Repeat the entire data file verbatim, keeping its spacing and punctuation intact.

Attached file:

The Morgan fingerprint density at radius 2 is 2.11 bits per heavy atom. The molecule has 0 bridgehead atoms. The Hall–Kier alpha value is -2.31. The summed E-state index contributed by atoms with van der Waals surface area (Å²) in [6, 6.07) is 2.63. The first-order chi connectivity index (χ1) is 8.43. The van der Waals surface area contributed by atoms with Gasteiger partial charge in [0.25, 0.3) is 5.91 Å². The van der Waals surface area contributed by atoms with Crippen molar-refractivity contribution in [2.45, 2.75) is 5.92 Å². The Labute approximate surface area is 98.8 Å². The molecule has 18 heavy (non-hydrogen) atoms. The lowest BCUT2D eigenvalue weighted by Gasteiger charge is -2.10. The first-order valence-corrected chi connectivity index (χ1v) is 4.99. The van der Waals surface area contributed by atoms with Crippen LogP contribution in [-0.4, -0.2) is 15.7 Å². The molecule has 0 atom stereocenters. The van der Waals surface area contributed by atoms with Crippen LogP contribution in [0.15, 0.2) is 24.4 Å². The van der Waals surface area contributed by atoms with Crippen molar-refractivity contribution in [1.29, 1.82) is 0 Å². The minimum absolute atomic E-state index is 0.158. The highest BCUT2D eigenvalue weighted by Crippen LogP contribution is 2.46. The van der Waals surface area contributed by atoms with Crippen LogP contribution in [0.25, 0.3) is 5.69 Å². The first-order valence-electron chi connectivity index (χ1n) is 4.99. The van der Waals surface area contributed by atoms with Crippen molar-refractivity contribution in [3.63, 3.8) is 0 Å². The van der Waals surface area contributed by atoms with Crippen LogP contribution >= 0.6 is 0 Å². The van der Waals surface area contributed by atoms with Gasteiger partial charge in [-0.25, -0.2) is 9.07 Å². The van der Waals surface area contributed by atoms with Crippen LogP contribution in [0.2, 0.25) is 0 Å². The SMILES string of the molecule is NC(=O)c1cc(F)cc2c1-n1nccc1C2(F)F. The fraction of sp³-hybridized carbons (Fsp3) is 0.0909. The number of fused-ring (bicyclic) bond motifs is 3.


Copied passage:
The Morgan fingerprint density at radius 2 is 2.11 bits per heavy atom. The molecule has 0 bridgehead atoms. The Hall–Kier alpha value is -2.31. The summed E-state index contributed by atoms with van der Waals surface area (Å²) in [6, 6.07) is 2.63. The first-order chi connectivity index (χ1) is 8.43. The van der Waals surface area contributed by atoms with Gasteiger partial charge in [0.25, 0.3) is 5.91 Å². The van der Waals surface area contributed by atoms with Crippen molar-refractivity contribution in [2.45, 2.75) is 5.92 Å². The Labute approximate surface area is 98.8 Å². The molecule has 18 heavy (non-hydrogen) atoms. The lowest BCUT2D eigenvalue weighted by Gasteiger charge is -2.10. The first-order valence-corrected chi connectivity index (χ1v) is 4.99. The van der Waals surface area contributed by atoms with Crippen LogP contribution in [-0.4, -0.2) is 15.7 Å². The molecule has 0 atom stereocenters. The van der Waals surface area contributed by atoms with Crippen LogP contribution in [0.15, 0.2) is 24.4 Å². The van der Waals surface area contributed by atoms with Crippen molar-refractivity contribution in [1.29, 1.82) is 0 Å². The minimum absolute atomic E-state index is 0.158. The highest BCUT2D eigenvalue weighted by Crippen LogP contribution is 2.46. The van der Waals surface area contributed by atoms with Crippen LogP contribution in [0.25, 0.3) is 5.69 Å². The first-order valence-electron chi connectivity index (χ1n) is 4.99. The van der Waals surface area contributed by atoms with Crippen molar-refractivity contribution in [3.63, 3.8) is 0 Å². The van der Waals surface area contributed by atoms with Crippen LogP contribution >= 0.6 is 0 Å². The van der Waals surface area contributed by atoms with Gasteiger partial charge in [-0.25, -0.2) is 9.07 Å². The van der Waals surface area contributed by atoms with Crippen LogP contribution in [0.2, 0.25) is 0 Å². The SMILES string of the molecule is NC(=O)c1cc(F)cc2c1-n1nccc1C2(F)F. The fraction of sp³-hybridized carbons (Fsp3) is 0.0909. The number of fused-ring (bicyclic) bond motifs is 3.